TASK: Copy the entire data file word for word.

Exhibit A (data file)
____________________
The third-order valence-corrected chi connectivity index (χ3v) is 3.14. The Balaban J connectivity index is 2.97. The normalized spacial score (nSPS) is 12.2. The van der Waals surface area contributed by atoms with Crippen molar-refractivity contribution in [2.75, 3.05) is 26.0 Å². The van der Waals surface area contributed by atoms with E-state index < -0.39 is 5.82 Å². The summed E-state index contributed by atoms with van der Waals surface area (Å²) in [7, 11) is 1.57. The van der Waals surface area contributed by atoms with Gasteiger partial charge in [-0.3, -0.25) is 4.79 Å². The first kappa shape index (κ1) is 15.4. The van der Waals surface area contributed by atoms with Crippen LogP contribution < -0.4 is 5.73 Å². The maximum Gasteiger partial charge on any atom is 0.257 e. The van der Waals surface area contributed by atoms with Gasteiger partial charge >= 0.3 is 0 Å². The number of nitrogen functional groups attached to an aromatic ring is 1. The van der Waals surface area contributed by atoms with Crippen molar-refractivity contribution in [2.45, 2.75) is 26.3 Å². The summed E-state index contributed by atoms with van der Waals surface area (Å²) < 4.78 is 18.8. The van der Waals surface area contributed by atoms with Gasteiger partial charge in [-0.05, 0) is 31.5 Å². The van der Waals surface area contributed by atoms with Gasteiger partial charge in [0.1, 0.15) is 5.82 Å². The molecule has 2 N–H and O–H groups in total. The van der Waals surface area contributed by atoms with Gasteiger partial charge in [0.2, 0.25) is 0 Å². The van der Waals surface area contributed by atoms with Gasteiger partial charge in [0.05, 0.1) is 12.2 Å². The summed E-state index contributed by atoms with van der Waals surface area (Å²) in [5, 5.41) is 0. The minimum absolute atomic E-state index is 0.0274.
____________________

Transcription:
The third-order valence-corrected chi connectivity index (χ3v) is 3.14. The Balaban J connectivity index is 2.97. The normalized spacial score (nSPS) is 12.2. The van der Waals surface area contributed by atoms with Crippen molar-refractivity contribution in [2.75, 3.05) is 26.0 Å². The van der Waals surface area contributed by atoms with E-state index < -0.39 is 5.82 Å². The summed E-state index contributed by atoms with van der Waals surface area (Å²) in [7, 11) is 1.57. The van der Waals surface area contributed by atoms with Gasteiger partial charge in [-0.3, -0.25) is 4.79 Å². The first kappa shape index (κ1) is 15.4. The van der Waals surface area contributed by atoms with Crippen LogP contribution < -0.4 is 5.73 Å². The maximum Gasteiger partial charge on any atom is 0.257 e. The van der Waals surface area contributed by atoms with Gasteiger partial charge >= 0.3 is 0 Å². The number of nitrogen functional groups attached to an aromatic ring is 1. The van der Waals surface area contributed by atoms with Crippen molar-refractivity contribution in [2.45, 2.75) is 26.3 Å². The summed E-state index contributed by atoms with van der Waals surface area (Å²) < 4.78 is 18.8. The van der Waals surface area contributed by atoms with Gasteiger partial charge in [-0.05, 0) is 31.5 Å². The van der Waals surface area contributed by atoms with Gasteiger partial charge in [0.1, 0.15) is 5.82 Å². The molecule has 2 N–H and O–H groups in total. The van der Waals surface area contributed by atoms with Gasteiger partial charge in [0.2, 0.25) is 0 Å². The van der Waals surface area contributed by atoms with Gasteiger partial charge in [0.05, 0.1) is 12.2 Å². The summed E-state index contributed by atoms with van der Waals surface area (Å²) in [5, 5.41) is 0. The minimum absolute atomic E-state index is 0.0274.